I’ve recently had the privilege of judging the Meanjin Tournament of Books 2011: an annual event modelled on The Morning News championship, which has been running in the States since 2005. The Meanjin event is slightly different from its predecessor however, as it only focuses on Australian women’s fiction. A full chart of the Tournament is available here, and excellent match is commentary provided on the site by Jess McGuire and Ben Pobjie. My fixture pitted Helen Garner’s The Children’s Bach (1984) against Elizabeth Jolley’s Mr. Scobie’s Riddle (1983). It’s a great opportunity for readers to familiarise themselves with canonical novels, by women, that they might otherwise have passed over for the latest release—and I’m excited to see which book will ultimately win (the favourites are Alexis Wright and Christina Stead, reportedly, although my money’s on Garner). My review is reposted here, and you can comment across the way.
Having recently relocated from west to east, I have been unable to escape the geographic implications of reading these two novels alongside one another. My willful expectation—borne only from the stubbornness of rushing to making familiar ground out of what is strange, and new—was that the Jolley would show me a hometown literary tradition out of step with the rest of the nation. Garner is so often cited as the Australian woman reader’s writer (even as a new generation of female commentators gracelessly cosset her politics). Jolley on the other hand, seemed to be from another age. As a lodestar in Perth’s marginal cosmos, my anticipation was that Jolley’s writing would be starchy in tone, and arthritic in form. The ocean would inevitably appear, as it always does in Western Australian novels, the way one salts things that are going stale. Mr. Scobie’s Riddle was the first Jolley book I’d ever read.
But where on earth did I get that impression from? Mr. Scobie’s Riddle is both textually experimental, and architecturally shambolic. Set at the St. Christopher and St. Jude Nursing Home, the narrative springs between the experiences and recollections of ‘patients’ (residents)—interdicted by excerpts from reports by the Night Sister and Matron. An explanatory contents entitled “A Guide to the Perplexed” foreshadows bizarre plot points such as ‘the row with the fish’, ‘Mrs Renfrew eats Miss Hailey’s junket’, and ‘Frankie and Robyn enjoy a rave about climaxing’. Jolley cultivates the absurdity of the semi-blind and the cloth-faced in Mr. Scobie’s Riddle: characters misconstrue and blunder through otherwise lamentable circumstances. What makes this such a dazzling display of writerly craft though, is the way in which the novel sets up its own internal logic systems and vocabularies. Mr. Scobie’s Riddle contains its own operating instructions: so that the reader recognises the clinking of a load of bricks being trucked up an incline as exit music, and a character’s calls for ‘Hildegarde the Meat Bird’ as marking out a loss of home. Garner may be the journalist, but Jolley is the master of shorthand.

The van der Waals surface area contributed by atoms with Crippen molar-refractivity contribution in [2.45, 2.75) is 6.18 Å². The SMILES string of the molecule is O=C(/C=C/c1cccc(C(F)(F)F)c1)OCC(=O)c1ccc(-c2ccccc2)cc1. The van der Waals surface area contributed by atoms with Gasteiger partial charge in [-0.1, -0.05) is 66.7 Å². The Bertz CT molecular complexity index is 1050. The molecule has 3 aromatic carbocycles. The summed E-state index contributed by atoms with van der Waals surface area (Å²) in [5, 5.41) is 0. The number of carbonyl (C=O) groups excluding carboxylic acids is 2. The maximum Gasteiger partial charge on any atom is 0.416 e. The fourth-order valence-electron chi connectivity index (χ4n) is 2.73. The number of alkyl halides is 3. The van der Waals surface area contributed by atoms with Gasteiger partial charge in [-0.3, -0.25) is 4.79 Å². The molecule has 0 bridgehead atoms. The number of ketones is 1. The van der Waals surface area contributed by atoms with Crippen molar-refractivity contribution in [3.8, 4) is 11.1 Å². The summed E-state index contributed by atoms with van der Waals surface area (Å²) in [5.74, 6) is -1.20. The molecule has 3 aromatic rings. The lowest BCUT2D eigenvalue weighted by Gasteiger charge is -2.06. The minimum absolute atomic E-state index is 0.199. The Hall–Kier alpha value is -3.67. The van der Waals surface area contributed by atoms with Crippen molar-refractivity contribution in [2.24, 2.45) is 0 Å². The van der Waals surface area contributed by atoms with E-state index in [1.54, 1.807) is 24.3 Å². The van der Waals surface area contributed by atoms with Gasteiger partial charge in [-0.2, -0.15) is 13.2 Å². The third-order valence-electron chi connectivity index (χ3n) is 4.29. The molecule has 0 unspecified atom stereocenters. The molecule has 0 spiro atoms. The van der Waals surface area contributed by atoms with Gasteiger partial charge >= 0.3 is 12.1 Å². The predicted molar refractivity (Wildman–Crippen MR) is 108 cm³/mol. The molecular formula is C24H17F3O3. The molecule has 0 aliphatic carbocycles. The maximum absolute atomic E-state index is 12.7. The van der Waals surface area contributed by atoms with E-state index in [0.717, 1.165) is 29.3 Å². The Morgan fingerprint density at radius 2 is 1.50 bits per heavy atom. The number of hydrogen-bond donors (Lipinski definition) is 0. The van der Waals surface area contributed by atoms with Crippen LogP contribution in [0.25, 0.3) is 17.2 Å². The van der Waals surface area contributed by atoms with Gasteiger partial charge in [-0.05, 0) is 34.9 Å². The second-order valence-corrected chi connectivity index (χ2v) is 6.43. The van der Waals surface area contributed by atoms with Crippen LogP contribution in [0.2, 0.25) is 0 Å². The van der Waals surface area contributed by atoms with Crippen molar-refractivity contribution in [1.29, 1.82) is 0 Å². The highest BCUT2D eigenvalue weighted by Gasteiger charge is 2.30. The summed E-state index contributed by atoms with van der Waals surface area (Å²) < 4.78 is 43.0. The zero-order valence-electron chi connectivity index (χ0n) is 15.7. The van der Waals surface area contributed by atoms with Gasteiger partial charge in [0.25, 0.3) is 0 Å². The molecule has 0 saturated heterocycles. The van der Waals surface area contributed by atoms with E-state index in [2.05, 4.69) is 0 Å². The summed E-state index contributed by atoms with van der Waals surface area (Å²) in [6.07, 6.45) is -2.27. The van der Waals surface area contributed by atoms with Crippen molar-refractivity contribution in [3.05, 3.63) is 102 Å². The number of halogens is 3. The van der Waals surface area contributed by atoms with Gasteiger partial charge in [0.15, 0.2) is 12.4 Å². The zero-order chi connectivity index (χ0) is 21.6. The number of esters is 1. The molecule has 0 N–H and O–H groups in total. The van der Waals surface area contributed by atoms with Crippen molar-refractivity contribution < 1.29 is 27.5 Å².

Yet, while it is Jolley’s novel that deals most directly with mortality, The Children’s Bach is the darker of the pair. This short book is driven by the tension between sexual desire’s depthless intensity, and our social obligations to contrived imperatives (most notably, obligations to family). Characters orbit, repel, collide and find themselves unable to completely detach. In breaking in and breaking out of their established modes, they discover that morality is circumstantial, and commitment is only ever conditional. Garner may not have Jolley’s sensitivity for language and structure, but her device par excellence is emotional compression. What The Children’s Bach seeks is more rigorous forms of emotional honesty. Garner shows how women (particularly women) foreclose upon their tumultuous inner lives in order to perform a more cohesive public persona. This revelation is at once demolishing, and rousing—particularly in the context of thinking about women’s writing in Australia. Imagination is cruel, imagination is chaotic, imagination is combative in The Children’s Bach. What a wonderful and bold mandate for those of us whose stock-in-trade is imagination.
I ruin the books I love: turning dog-ears down in the upper corners for ideas that strike me, and folding them up in the lower corners for expressions I find elegant or canny. While Mr. Scobie’s Riddle surprised and delighted me, it is The Children’s Bach that has suffered the most as a result of my reading. For her astonishing use of emotional compression, and her ability to construct even as she deconstructs relationships, Garner wins this round.